Ramadan begins in Kashmir on a peculiar note
The late Wednesday night announcement by Pakistan of the start of the fasting month has put the chief cleric of Indian-administered Jammu and Kashmir in an awkward position, as he had earlier said the region's Islamic scholars did not see the Ramadan crescent and that the first day of fasting will begin on Friday.
Announcements for the commencement of Ramadan were made in the valley's mosques around 10 p.m. local time (1630GMT), only moments after Pakistan's religious council made a similar declaration after sighting the Ramadan crescent.
There was nothing unusual in the declaration of Ramadan beginning in Kashmir following the Pakistani announcement. But what ensued was unusual.
Mufti Nasir, the chief cleric or Mufti of Jammu and Kashmir, had already announced that the crescent has not been sighted anywhere in either of the “region’s two provinces, Kashmir and Jammu.” Hence, Friday would be the first day of Ramadan.
During the past 30 years, it was like a running joke in Kashmir that the Kashmir Mufti’s Ramadan moon sighting is actually a repeat of the Pakistani sightings.
Several years ago, one of Kashmir's legendary political cartoonists Bashir Ahmad Bashir's creations featured a radio (captioned Radio Pakistan) in the open mouth of the Mufti (Nasir’s father Mufti Bashir-ud-din) announcing the sighting of the crescent.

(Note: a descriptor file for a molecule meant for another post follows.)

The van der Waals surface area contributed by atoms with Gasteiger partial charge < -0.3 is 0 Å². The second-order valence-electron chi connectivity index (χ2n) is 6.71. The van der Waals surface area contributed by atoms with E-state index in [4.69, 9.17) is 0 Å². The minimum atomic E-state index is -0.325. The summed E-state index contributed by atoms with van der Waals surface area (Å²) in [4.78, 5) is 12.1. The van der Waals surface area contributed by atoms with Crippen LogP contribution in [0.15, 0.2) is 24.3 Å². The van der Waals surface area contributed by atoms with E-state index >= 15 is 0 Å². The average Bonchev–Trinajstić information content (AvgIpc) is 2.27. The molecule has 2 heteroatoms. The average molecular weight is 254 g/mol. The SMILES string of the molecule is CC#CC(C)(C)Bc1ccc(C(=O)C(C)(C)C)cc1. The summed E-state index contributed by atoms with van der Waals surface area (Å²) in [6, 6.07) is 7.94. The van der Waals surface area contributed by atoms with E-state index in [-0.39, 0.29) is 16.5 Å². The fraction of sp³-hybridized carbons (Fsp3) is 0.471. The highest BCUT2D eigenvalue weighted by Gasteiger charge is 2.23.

Social media memes saying the Mufti “will now see the crescent” after a Pakistani announcement, were common during Ramadan.
But last night, the Mufti had already made the announcement. Mosque announcements, followed by people offering Taraweeh (special night Ramadan prayers), turned the entire situation awkward.
“The banana republic of Pakistan,” one social media user joked about the late announcement, questioning the sighting of the crescent around 10 p.m. He stated that he would go with Mufti Nasir's decision and not keep the fast. Others smelled political pressure, as observing Ramadan and Eid with Pakistan rather than India has political connotations in the conflicted and disputed region claimed by both countries.
Nasir stood his ground. He told the media last night that he stood by this decision as there was no credible report of the sighting.
On Thursday, he told Anadolu Agency, “From 7 to 10 p.m., I was in touch with nearly 400 people from different corners of the state. A lawyer from Poonch (in Jammu) told me about someone sighting the hilal (Ramadan crescent), but he called back to say it was a fabrication.” He said if bad weather in Kashmir could have obstructed the sighting, the weather in Jammu was clear.
He dismissed insinuations of political pressure or parroting the Pakistani line. Rather, he said, several top religious leaders have endorsed his views. India’s religious leaders also announced Friday as the first day of fasting.
Nasir said the Mufti’s office had always relied on its own efforts when it comes to crescent sightings, and that any similarity with past Pakistani announcements were just coincidental. Since the Indian government abrogated the region’s political autonomy in 2019, allegations of state repression and gagging of dissenting voices are rampant.
However, Nasir said even after 2019, he announced the sightings before the Pakistani clerics.
“This means they followed us. Last year, I announced the sighting an hour before they did,” he said.
Concerning the religious validity of the fast observed by Kashmiris on Thursday, he said it would be a day of “nafil roza,” or an optional fast, rather than the obligatory one dictated by scripture.
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